Some may hold the misconception that today’s teenagers are too busy chatting with friends on their smartphones or hanging out online rather than focusing on building their skills or preparing for their future careers.
But one group of teens recently showed that their love of technology, in fact, has enabled them to not only think about their future but also that they already possess the business and technology skills they will need to succeed in the workplace.
This summer, more than 320,000 students ages 13 to 22 entered the Microsoft Office Specialist U.S. National Championship. A group of 124 finalists traveled to Orlando, Fla., in June to take timed tests to show off their skills in Word, Excel and PowerPoint.
Six teenagers – five boys and one girl – proved themselves the best of the best in the eyes of Microsoft and Certiport, the software company’s partner in the Championship and a leading test delivery solution provider for the global workforce and academic markets. They will now travel to Anaheim, Calif., for the MOS World Championship from July 30 – August 2, 2017.
“At first, I was just taking a Microsoft class elective at my school,” said one of the winners, Microsoft Word Champion Forrest Liu. “After hearing about the competition, I decided to challenge myself and take advantage of what I had learned throughout the semester. I learned a lot more than I used to think you could do with Word. Also, winning this competition taught me that hard work pays off in the end.”
This competition is more than just a lark – earning Microsoft Office certification at a young age can set a teen up for a great career. Past winners have been offered full-time jobs on the spot after winning.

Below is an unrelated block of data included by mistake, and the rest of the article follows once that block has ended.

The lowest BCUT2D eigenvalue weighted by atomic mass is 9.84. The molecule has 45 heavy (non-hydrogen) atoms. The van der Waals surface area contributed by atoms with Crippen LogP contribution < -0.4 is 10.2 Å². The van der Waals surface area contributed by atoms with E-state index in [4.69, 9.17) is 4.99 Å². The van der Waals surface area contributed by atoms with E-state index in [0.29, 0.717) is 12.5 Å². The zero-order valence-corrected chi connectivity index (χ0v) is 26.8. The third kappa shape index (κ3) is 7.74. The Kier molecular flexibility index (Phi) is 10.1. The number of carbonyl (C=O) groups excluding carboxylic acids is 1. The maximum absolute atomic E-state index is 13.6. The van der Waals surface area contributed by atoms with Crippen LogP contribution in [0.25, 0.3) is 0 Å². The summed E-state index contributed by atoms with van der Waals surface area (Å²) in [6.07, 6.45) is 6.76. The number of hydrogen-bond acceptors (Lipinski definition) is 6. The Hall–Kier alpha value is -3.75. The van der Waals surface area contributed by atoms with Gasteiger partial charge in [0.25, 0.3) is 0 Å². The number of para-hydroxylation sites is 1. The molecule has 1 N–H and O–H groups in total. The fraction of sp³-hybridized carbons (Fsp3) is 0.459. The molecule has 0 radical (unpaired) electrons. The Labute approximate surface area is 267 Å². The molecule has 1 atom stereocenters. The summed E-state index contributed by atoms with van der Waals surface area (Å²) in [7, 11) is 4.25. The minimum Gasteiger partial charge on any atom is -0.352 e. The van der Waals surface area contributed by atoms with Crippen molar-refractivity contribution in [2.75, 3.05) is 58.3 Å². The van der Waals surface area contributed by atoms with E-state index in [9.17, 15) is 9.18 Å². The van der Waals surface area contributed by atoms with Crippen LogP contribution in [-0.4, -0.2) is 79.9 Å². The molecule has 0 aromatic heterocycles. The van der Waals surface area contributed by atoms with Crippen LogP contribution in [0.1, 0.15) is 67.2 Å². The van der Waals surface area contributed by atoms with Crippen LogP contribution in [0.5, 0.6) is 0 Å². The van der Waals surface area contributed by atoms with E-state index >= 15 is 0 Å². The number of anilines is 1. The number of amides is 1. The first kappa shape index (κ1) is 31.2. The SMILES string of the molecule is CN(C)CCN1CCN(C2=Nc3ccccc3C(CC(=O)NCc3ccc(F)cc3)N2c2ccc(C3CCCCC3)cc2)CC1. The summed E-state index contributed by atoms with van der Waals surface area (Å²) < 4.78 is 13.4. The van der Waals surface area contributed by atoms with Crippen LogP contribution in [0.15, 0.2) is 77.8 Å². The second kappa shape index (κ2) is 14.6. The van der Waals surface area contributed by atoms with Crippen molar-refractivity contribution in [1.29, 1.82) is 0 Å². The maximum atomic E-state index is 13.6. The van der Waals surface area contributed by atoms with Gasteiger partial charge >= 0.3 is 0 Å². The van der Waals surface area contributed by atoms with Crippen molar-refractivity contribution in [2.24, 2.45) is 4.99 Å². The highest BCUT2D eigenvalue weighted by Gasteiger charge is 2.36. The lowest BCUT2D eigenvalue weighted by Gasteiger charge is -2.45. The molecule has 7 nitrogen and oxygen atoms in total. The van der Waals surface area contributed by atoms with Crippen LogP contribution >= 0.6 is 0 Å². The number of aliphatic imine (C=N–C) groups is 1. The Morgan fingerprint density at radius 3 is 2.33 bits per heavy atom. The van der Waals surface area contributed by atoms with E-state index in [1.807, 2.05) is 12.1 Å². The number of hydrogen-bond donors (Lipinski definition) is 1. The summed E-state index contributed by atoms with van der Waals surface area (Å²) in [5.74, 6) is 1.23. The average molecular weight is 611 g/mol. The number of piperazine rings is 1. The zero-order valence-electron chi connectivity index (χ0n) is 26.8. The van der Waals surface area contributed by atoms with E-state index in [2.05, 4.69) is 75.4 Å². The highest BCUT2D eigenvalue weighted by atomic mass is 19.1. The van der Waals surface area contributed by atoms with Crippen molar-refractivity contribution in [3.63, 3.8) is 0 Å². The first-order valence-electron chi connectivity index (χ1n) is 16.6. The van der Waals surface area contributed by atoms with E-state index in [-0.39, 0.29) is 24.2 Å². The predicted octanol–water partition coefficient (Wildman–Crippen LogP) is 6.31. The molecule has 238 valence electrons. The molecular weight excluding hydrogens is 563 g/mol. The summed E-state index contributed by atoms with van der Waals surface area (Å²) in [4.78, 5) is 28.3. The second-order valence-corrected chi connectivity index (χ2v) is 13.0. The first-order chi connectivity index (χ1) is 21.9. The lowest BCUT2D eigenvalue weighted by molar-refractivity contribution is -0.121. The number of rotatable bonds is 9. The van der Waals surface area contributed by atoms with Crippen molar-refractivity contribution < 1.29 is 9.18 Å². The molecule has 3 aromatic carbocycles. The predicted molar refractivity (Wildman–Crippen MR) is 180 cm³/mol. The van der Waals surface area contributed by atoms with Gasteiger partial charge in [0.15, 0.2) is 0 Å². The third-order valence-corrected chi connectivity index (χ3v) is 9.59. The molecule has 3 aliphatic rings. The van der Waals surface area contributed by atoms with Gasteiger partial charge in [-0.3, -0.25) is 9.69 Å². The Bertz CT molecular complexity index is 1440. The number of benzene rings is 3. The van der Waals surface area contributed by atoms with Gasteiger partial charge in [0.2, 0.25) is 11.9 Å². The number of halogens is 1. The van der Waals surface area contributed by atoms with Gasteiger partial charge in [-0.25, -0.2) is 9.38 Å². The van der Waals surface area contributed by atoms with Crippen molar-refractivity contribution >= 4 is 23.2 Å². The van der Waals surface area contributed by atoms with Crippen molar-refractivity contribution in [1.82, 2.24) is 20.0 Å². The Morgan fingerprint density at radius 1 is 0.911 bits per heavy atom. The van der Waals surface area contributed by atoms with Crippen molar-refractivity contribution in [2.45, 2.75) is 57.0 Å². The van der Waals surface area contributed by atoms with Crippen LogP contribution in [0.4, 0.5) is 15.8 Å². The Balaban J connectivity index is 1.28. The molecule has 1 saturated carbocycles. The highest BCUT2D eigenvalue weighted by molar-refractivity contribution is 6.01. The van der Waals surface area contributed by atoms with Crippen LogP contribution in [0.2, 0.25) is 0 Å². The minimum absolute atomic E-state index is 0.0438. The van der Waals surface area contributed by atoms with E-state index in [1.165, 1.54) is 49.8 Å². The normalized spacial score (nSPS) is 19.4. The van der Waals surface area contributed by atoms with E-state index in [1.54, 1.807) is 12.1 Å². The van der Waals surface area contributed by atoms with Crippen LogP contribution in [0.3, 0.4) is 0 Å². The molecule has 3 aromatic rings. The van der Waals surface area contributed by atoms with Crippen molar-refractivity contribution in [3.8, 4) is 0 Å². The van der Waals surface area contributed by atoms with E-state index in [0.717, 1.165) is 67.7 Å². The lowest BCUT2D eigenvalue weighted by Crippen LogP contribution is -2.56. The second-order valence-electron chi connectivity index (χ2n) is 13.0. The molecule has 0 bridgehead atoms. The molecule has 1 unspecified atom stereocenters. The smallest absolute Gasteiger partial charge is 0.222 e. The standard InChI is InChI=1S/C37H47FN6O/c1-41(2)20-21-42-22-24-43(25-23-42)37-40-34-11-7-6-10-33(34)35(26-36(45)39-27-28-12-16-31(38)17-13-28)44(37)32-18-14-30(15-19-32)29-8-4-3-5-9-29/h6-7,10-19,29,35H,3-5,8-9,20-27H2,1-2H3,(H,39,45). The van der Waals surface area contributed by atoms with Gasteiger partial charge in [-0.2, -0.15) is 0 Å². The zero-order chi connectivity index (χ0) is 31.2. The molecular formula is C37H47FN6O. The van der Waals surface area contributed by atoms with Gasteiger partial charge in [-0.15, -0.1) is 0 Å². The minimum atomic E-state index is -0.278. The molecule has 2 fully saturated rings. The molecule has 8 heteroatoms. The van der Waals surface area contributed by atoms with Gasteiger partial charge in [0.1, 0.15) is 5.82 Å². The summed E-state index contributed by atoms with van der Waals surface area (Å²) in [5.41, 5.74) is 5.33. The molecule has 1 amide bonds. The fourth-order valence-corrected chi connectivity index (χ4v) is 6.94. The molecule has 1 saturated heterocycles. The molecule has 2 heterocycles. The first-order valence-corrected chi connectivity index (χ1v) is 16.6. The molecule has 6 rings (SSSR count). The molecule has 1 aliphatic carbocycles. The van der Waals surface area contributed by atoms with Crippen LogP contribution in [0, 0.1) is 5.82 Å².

Here’s how it works: Students from 13 to 22 years old participate in one of six competition tracks by submitting a qualified, passing score on any of the following exams: Microsoft Office Specialist Word (2016 or 2013), Microsoft Office Specialist Excel (2016 or 2013), and Microsoft Office Specialist PowerPoint (2016 or 2013).
First place winners received a $3,000 cash prize. Second and third place prizes are $1,500 and $750 respectively.
The MOS U.S. Champions are as follows:
- MOS Word 2016 Champion, Joshua Garrelts, 17, Kansas
- MOS Excel 2016 Champion, John Dumoulin, 17, Virginia
- MOS PowerPoint 2016 Champion, Dheya Madhani, 15, North Carolina
- MOS Word 2013 Champion, Forrest Liu, 15, North Carolina
- MOS Excel 2013 Champion, Anirudh Narayanan, 17, Delaware
- MOS PowerPoint 2013 Champion, Dominic Allain, 15, Louisiana
“Placing first at the MOS U.S. Championship is a dream come true to me,” Liu said. “I know the Microsoft Word certification I earned to qualify for the competition will help me in the future as I add it to my resume, as well as for writing professional letters, school essays and eventually on the job.”
After besting 320,000 students who earned a passing score on an eligible MOS Exam in the qualifying round, 124 finalists were given a printed copy of a document, spreadsheet or presentation to recreate, along with printed instructions and digital assets. They were scored according to the accuracy of the re-creation. The champions in each program, along with a chaperone, have won a trip to participate in the 2017 MOS World Championship in Anaheim, Calif.
“Every year the MOS U.S. National Championship grows as students discover the value of MOS certification to help them prepare for college and career,” Aaron Osmond, general manager, Certiport, said in a statement. “Earning validation from Microsoft allows students to stand out from the crowd and prove that they have valuable, on the job skills.”
Certiport anticipates more than 150 finalists from more than 50 countries at the MOS World Championship, where students will again participate in a unique competition exam in their track. Six winners will receive cash prizes, medals and the title of Microsoft Office Specialist Word, Excel or PowerPoint World Champion.
“Hopefully, this is just the beginning. I’m currently preparing for the MOS World Championship, but I definitely plan to compete again next year,” Liu said.